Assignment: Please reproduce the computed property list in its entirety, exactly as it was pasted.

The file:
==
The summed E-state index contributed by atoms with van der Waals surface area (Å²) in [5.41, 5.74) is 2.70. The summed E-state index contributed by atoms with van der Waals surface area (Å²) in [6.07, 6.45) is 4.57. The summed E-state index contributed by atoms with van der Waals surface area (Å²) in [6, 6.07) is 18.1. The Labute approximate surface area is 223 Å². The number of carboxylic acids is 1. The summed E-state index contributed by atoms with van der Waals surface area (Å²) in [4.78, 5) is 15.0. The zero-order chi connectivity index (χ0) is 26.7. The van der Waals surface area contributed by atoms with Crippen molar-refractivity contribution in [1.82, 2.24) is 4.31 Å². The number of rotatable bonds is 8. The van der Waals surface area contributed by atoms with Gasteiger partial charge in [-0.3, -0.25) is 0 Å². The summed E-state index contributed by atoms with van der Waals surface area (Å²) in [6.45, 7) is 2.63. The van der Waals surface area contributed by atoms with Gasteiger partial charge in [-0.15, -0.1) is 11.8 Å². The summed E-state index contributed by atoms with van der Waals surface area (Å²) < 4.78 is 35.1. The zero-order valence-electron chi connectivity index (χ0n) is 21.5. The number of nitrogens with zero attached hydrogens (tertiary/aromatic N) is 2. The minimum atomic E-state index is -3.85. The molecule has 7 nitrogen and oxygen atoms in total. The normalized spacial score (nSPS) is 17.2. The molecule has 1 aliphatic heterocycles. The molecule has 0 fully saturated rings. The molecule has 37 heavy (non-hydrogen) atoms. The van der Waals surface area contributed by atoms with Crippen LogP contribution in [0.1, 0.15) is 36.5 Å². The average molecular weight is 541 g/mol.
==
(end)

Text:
The summed E-state index contributed by atoms with van der Waals surface area (Å²) in [5.41, 5.74) is 2.70. The summed E-state index contributed by atoms with van der Waals surface area (Å²) in [6.07, 6.45) is 4.57. The summed E-state index contributed by atoms with van der Waals surface area (Å²) in [6, 6.07) is 18.1. The Labute approximate surface area is 223 Å². The number of carboxylic acids is 1. The summed E-state index contributed by atoms with van der Waals surface area (Å²) in [4.78, 5) is 15.0. The zero-order chi connectivity index (χ0) is 26.7. The van der Waals surface area contributed by atoms with Crippen molar-refractivity contribution in [1.82, 2.24) is 4.31 Å². The number of rotatable bonds is 8. The van der Waals surface area contributed by atoms with Gasteiger partial charge in [-0.3, -0.25) is 0 Å². The summed E-state index contributed by atoms with van der Waals surface area (Å²) in [6.45, 7) is 2.63. The van der Waals surface area contributed by atoms with Gasteiger partial charge in [-0.15, -0.1) is 11.8 Å². The summed E-state index contributed by atoms with van der Waals surface area (Å²) < 4.78 is 35.1. The zero-order valence-electron chi connectivity index (χ0n) is 21.5. The number of nitrogens with zero attached hydrogens (tertiary/aromatic N) is 2. The minimum atomic E-state index is -3.85. The molecule has 7 nitrogen and oxygen atoms in total. The normalized spacial score (nSPS) is 17.2. The molecule has 1 aliphatic heterocycles. The molecule has 0 fully saturated rings. The molecule has 37 heavy (non-hydrogen) atoms. The van der Waals surface area contributed by atoms with Crippen LogP contribution in [0.1, 0.15) is 36.5 Å². The average molecular weight is 541 g/mol.